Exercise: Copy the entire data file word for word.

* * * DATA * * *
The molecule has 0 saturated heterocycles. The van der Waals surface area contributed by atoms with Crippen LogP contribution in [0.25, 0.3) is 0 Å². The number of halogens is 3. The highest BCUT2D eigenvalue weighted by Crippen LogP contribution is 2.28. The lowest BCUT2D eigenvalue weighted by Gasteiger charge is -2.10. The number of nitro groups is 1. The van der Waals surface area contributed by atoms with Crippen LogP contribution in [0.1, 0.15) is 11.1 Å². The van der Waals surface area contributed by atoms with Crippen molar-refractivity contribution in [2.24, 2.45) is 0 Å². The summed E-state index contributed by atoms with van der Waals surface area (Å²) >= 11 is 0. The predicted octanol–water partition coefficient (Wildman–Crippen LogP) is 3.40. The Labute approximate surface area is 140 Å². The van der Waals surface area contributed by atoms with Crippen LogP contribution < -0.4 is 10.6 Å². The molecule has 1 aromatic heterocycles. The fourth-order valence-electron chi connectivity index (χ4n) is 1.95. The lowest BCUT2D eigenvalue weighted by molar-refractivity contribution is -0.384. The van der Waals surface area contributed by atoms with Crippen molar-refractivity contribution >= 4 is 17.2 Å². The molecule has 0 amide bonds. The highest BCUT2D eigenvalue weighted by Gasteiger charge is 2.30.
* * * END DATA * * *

The molecule has 0 saturated heterocycles. The van der Waals surface area contributed by atoms with Crippen LogP contribution in [0.25, 0.3) is 0 Å². The number of halogens is 3. The highest BCUT2D eigenvalue weighted by Crippen LogP contribution is 2.28. The lowest BCUT2D eigenvalue weighted by Gasteiger charge is -2.10. The number of nitro groups is 1. The van der Waals surface area contributed by atoms with Crippen LogP contribution in [0.1, 0.15) is 11.1 Å². The van der Waals surface area contributed by atoms with Crippen molar-refractivity contribution in [2.24, 2.45) is 0 Å². The summed E-state index contributed by atoms with van der Waals surface area (Å²) >= 11 is 0. The predicted octanol–water partition coefficient (Wildman–Crippen LogP) is 3.40. The Labute approximate surface area is 140 Å². The van der Waals surface area contributed by atoms with Crippen LogP contribution < -0.4 is 10.6 Å². The molecule has 1 aromatic heterocycles. The fourth-order valence-electron chi connectivity index (χ4n) is 1.95. The lowest BCUT2D eigenvalue weighted by molar-refractivity contribution is -0.384. The van der Waals surface area contributed by atoms with Crippen molar-refractivity contribution >= 4 is 17.2 Å². The molecule has 0 amide bonds. The highest BCUT2D eigenvalue weighted by Gasteiger charge is 2.30.